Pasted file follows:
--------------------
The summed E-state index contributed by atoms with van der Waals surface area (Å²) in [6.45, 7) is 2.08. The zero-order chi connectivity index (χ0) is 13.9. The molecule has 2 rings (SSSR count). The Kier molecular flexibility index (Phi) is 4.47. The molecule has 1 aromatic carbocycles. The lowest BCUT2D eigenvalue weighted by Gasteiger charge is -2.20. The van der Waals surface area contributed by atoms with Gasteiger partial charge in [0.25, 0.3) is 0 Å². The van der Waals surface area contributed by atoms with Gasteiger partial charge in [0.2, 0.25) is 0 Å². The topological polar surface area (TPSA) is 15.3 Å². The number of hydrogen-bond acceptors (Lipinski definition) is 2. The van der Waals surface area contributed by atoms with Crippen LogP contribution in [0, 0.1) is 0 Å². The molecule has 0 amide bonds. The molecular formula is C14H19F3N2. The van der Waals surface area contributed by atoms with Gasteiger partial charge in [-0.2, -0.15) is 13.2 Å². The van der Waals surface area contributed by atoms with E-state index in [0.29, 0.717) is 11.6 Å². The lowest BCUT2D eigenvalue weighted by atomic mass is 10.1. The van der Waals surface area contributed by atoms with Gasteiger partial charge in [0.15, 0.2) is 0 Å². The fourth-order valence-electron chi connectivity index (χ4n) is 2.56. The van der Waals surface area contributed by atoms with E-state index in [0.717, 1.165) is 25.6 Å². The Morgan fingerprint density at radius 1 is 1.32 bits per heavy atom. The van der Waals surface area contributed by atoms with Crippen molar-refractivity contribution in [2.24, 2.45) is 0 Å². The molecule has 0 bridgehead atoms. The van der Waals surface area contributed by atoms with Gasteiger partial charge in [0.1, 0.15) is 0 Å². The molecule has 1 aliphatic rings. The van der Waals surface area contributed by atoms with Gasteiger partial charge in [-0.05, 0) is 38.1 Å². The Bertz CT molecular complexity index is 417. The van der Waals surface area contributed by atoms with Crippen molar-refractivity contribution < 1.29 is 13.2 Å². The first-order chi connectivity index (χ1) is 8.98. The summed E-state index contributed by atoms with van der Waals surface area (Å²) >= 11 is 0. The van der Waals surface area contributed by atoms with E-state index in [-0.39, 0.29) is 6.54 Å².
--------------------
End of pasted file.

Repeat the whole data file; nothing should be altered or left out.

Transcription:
The summed E-state index contributed by atoms with van der Waals surface area (Å²) in [6.45, 7) is 2.08. The zero-order chi connectivity index (χ0) is 13.9. The molecule has 2 rings (SSSR count). The Kier molecular flexibility index (Phi) is 4.47. The molecule has 1 aromatic carbocycles. The lowest BCUT2D eigenvalue weighted by Gasteiger charge is -2.20. The van der Waals surface area contributed by atoms with Gasteiger partial charge in [0.25, 0.3) is 0 Å². The van der Waals surface area contributed by atoms with Gasteiger partial charge in [0.2, 0.25) is 0 Å². The topological polar surface area (TPSA) is 15.3 Å². The number of hydrogen-bond acceptors (Lipinski definition) is 2. The van der Waals surface area contributed by atoms with Crippen LogP contribution in [0, 0.1) is 0 Å². The molecule has 0 amide bonds. The molecular formula is C14H19F3N2. The van der Waals surface area contributed by atoms with Gasteiger partial charge in [-0.2, -0.15) is 13.2 Å². The van der Waals surface area contributed by atoms with E-state index in [0.29, 0.717) is 11.6 Å². The lowest BCUT2D eigenvalue weighted by atomic mass is 10.1. The van der Waals surface area contributed by atoms with Gasteiger partial charge in [0.15, 0.2) is 0 Å². The fourth-order valence-electron chi connectivity index (χ4n) is 2.56. The van der Waals surface area contributed by atoms with E-state index in [0.717, 1.165) is 25.6 Å². The Morgan fingerprint density at radius 1 is 1.32 bits per heavy atom. The van der Waals surface area contributed by atoms with Crippen molar-refractivity contribution in [2.24, 2.45) is 0 Å². The molecule has 0 bridgehead atoms. The van der Waals surface area contributed by atoms with Gasteiger partial charge in [0.1, 0.15) is 0 Å². The molecule has 1 aliphatic rings. The van der Waals surface area contributed by atoms with Gasteiger partial charge in [-0.05, 0) is 38.1 Å². The Bertz CT molecular complexity index is 417. The van der Waals surface area contributed by atoms with Crippen molar-refractivity contribution < 1.29 is 13.2 Å². The first-order chi connectivity index (χ1) is 8.98. The summed E-state index contributed by atoms with van der Waals surface area (Å²) >= 11 is 0. The van der Waals surface area contributed by atoms with E-state index in [-0.39, 0.29) is 6.54 Å².